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When do we not need it?

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When do we not need it?

Postby Robb1950 » Mon May 09, 2011 7:54 am

I recently was watching a "new kata" that had been posted on a karate wedsite. As I watched the master powerfully perform his moves, I also noticed he was no longer using a crescent step move forward. For those who have never practiced karate or kung fu, a crescent step is pretty much a basic way of moving in the vast majority of stand up martial arts.

Intrigued by the way the master was stepping in the new kata, I emailed a very senior person in my style who in reply dismissed the notion that one must be tied to something so basic as a crescent step in his or her movement. While I suspect there are many things we learn as beginners in all martial arts that at some point are no longer necessary to our practice, the question I am left with though, is how do we know.

One of the things I enjoy most about training is aikido in the continual reference to basics. Stance, angle and positioning are continually emphasized. But, is there a point in aikido, or martial arts in general, when in our training (not in mutual combat when whatever it takes to survive matters) we let go of basics?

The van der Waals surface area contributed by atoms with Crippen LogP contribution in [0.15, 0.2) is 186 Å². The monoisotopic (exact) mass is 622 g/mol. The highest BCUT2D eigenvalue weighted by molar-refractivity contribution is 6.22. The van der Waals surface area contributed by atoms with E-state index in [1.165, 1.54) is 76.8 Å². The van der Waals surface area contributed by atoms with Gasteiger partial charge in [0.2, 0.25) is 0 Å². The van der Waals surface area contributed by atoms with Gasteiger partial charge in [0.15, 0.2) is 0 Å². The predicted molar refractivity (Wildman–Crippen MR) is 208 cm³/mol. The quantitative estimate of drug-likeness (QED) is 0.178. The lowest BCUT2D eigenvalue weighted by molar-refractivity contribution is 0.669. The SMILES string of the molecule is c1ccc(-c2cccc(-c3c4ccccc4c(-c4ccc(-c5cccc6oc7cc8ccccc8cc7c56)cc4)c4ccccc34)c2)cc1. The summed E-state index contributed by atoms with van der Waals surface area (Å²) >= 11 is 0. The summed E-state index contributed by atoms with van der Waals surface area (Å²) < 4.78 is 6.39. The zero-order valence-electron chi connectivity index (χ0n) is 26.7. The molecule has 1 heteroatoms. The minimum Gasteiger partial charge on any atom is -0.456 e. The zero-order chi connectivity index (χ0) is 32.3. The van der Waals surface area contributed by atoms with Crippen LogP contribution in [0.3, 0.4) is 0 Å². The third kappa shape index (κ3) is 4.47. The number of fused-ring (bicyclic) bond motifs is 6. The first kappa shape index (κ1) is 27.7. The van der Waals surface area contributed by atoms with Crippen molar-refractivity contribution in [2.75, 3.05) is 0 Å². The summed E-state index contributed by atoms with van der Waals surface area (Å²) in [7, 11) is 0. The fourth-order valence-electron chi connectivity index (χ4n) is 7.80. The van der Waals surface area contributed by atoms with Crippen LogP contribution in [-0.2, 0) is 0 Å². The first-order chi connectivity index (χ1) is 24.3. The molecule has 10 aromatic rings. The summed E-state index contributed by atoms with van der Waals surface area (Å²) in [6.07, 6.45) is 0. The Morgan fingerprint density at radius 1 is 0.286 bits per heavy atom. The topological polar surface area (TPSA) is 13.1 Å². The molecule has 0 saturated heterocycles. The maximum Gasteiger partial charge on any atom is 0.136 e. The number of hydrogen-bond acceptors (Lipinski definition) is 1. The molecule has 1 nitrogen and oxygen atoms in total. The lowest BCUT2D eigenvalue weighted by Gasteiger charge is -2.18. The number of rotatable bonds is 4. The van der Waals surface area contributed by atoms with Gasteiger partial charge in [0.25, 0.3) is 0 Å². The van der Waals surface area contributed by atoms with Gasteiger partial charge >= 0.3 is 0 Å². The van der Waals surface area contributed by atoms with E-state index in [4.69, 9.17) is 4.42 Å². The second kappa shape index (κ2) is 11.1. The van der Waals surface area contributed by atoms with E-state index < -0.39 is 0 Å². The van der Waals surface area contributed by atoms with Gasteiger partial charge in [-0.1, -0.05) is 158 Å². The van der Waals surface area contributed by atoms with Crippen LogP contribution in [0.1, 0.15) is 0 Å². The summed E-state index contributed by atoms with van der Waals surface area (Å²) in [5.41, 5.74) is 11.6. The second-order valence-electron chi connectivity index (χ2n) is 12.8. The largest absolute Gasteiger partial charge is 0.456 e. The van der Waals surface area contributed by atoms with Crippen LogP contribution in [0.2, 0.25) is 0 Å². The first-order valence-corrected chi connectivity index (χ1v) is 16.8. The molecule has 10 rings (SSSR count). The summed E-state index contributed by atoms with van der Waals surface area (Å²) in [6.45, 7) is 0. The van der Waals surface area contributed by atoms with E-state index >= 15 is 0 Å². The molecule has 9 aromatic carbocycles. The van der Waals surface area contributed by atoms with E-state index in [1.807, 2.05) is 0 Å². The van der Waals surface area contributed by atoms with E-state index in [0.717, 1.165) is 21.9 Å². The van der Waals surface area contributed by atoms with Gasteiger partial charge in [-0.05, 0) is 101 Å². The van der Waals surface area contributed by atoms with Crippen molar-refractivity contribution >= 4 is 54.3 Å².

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Re: Basics, when do we not need it?

Postby Francis Takahashi » Tue May 31, 2011 10:08 am

The word "kihon" is a fundamental concept that defies consensus in translation and application. What is "basic" to one system or to an individual may be radically different to another's perspective. Yet, its true nature never changes, and it remains incumbent on the individual to pay the price of life long due diligence to recognize, and accept it for himself.

It is said by some that once one commits to a particular idea, or point in space and time, one has traded freedom for something that is fixed and specific. The principle of "ki no nagare" holds true, not to formlessness, but of being in oneness of form while creating anew with each movement taken.

Despite all, the "basics" will always rule. A basic tenet of real estate is that "beneath all is the land.".One cannot hope to build anything permanent on shifting ground.

In any human endeavor, especially the martial arts, the foundational validation is always the basics. That is why it takes no less than a lifetime of committed study, to recognize, incorporate and to grow within its all encompassing embrace, and its compassionate protection.
Francis Takahashi
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